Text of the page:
Most of my life I watched my father garden, and I learned a lot about life as I observed him adjust to the ever changing world that surrounded him there. He usually had an acre or more of vegetables growing every year and I watched as he spent hours and hours, days and days, and weeks and weeks planting the garden. He'd plant 20 rows of corn and the crows would eat 20 rows of corn. He'd plant beans and the rabbits would feast on the leaves. He'd plant tomatoes and the groundhogs would take one bite out of each one. And the deer—they liked EVERYTHING in the garden. So he put up an electric fence. That worked except for the things that could go under it like the rabbits. Then he put up a chicken wire fence inside the electric fence to keep those critters out. And that worked except for the creatures that burrowed under the fence like groundhogs. So, he buried fencing a foot underground and that worked for the digging critters. Now all he had left were the flying creatures. So, he put up scarecrows and shiny streamers and that sort of worked, except for the wild turkeys. And turkeys are like the deer, in that they like EVERYTHING in the garden. Turkey's are really smart and several years the turkeys did more damage to his garden that all of the other animals combined.
But yet he kept on. He would plant and plant again. He would hoe a row and he would weed a row. He would stake the tomatoes and build teepees for the beans. He would fertilize and he would carry water. And along about the middle of summer, the first of the bounty would need to picked and picked and picked. And my father was happy. That's where my main part, along with my sisters, would come in. Our job was to can and freeze all of the produce that was ripening. We had many all night sessions getting the peas or corn into the freezer before their natural sugars would change to starch. And although I complained at the time about how I had to do more work than my friends, I never complained when I got to eat the wonderful food from our garden.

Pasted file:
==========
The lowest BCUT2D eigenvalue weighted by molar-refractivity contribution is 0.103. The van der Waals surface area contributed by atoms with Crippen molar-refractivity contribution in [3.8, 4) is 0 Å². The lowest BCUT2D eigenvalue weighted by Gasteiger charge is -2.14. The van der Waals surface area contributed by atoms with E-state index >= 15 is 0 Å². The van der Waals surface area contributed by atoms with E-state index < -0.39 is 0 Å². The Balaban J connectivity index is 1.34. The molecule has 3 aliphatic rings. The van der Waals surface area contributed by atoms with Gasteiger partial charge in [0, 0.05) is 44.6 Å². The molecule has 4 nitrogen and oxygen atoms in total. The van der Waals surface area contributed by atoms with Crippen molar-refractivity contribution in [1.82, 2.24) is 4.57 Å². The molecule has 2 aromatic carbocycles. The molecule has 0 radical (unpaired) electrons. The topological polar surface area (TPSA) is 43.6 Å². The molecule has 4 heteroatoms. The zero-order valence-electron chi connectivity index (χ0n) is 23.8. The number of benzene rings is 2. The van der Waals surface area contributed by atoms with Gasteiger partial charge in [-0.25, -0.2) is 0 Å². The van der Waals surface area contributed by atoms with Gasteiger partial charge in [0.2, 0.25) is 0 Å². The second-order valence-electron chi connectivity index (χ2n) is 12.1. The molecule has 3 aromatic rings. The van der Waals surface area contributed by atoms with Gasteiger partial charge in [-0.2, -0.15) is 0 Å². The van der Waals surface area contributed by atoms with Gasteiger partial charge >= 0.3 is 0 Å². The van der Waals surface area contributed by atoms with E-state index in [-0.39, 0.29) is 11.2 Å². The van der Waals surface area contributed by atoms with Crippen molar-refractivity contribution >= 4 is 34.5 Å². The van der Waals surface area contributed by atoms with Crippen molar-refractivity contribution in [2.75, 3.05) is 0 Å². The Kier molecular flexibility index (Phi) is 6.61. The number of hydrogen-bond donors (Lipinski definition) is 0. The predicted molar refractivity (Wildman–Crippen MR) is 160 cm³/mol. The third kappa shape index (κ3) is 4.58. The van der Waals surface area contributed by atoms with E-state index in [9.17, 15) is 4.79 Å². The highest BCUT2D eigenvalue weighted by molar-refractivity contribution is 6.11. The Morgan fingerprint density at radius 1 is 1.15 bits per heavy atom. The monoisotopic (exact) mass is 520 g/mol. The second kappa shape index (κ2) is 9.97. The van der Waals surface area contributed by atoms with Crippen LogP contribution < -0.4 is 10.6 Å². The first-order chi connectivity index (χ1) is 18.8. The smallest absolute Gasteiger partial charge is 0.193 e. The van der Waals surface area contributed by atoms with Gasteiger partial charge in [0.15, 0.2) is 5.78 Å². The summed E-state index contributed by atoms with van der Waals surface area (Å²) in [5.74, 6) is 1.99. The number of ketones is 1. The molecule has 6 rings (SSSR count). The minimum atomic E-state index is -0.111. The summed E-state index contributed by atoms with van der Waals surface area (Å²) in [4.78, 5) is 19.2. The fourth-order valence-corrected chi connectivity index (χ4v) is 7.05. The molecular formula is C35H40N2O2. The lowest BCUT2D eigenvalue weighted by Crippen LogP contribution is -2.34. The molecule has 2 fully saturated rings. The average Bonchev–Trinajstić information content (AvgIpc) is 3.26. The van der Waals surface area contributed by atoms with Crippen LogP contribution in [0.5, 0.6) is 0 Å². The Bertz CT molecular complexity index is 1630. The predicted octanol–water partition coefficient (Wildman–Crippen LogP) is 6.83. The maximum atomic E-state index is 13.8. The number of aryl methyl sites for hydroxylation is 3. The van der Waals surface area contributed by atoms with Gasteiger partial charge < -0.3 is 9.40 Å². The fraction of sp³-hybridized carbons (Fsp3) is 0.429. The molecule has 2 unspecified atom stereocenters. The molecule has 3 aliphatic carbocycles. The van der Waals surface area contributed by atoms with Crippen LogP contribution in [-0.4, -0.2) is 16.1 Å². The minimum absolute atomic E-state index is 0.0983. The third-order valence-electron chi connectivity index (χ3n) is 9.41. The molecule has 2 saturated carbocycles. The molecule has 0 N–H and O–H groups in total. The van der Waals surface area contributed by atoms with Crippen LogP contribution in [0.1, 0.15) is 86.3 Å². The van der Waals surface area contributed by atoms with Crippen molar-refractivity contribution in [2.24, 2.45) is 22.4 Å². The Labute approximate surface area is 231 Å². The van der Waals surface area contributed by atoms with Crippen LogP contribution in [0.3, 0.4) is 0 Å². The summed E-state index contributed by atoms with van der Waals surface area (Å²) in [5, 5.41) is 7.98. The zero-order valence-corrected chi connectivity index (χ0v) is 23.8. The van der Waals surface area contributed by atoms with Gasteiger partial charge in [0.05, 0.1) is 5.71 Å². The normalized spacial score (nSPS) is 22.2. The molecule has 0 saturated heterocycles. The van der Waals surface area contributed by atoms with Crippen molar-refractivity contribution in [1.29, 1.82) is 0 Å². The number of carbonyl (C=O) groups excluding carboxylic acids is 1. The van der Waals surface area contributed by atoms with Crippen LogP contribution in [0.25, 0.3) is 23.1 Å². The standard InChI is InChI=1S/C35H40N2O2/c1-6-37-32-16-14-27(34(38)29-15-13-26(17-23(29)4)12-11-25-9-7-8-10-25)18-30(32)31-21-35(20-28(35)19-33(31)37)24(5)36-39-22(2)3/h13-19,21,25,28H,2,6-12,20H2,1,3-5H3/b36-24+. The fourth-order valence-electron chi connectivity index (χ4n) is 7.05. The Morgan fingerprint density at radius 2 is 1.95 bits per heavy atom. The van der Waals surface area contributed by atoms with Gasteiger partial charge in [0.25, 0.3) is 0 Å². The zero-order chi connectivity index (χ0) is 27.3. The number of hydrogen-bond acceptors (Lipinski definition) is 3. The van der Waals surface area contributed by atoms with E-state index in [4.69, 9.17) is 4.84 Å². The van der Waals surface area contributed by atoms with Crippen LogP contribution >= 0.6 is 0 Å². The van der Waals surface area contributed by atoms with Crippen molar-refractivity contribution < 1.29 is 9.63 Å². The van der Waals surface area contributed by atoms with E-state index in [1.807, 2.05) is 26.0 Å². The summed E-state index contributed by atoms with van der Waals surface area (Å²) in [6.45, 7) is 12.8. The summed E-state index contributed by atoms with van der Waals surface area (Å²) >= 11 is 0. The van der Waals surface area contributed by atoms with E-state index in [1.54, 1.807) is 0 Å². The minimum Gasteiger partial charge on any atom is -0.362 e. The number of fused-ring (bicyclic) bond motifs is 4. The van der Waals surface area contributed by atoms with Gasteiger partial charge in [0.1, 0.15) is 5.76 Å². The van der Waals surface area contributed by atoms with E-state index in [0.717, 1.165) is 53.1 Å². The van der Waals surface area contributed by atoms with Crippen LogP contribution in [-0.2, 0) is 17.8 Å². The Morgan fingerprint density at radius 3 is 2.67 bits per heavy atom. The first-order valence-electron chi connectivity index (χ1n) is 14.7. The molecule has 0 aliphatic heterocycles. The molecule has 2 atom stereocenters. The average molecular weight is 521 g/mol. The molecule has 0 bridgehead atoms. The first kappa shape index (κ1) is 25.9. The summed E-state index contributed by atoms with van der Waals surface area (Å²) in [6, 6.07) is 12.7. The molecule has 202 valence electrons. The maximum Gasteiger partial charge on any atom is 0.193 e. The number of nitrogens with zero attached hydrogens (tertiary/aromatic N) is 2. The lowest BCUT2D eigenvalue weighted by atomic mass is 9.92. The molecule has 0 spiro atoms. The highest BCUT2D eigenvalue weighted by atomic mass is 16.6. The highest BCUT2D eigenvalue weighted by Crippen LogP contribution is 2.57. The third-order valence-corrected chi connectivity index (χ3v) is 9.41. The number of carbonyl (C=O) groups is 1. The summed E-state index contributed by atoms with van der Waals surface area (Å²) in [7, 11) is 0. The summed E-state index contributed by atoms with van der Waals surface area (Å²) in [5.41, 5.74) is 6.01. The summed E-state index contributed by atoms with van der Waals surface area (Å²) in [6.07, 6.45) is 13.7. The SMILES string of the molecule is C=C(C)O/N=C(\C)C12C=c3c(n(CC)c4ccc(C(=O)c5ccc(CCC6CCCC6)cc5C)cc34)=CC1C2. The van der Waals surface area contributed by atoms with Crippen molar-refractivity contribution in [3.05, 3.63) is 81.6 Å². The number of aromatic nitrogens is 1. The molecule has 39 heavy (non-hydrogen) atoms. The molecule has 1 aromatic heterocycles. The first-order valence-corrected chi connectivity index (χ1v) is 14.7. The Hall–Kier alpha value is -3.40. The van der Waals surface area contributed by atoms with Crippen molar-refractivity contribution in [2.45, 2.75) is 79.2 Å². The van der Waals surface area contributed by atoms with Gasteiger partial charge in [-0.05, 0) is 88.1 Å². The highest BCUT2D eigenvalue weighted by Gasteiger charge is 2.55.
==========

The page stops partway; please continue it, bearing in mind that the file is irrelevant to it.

As time went on and the kids moved away from home, my father still planted his huge gardens. He gave away most of what he grew, but he was happy. My mother finally convinced him that maybe the two of them didn't need such a large garden. It was hard, but he cut back. He adjusted just as he had when the crows ate all of his corn. And now, because of failing health, he doesn't live at home and he's not sure if there is a place to plant a garden where he is. However, he has adjusted and he is happy.
When I grow up, I want to be like my father and his gardens. I want to do things when they need to be done, just like my father did when he had to water his plants when they needed it, not just when he felt like it. I want to keep working on anything important until I get results, just like my father did when he had to plant his corn again and again. I want to adjust to changing situations just like my father did when he had to downsize his garden. And most of all, I want to find a way to be happy in any situation, just as my father did when he had to leave his garden and couldn't live at home any more.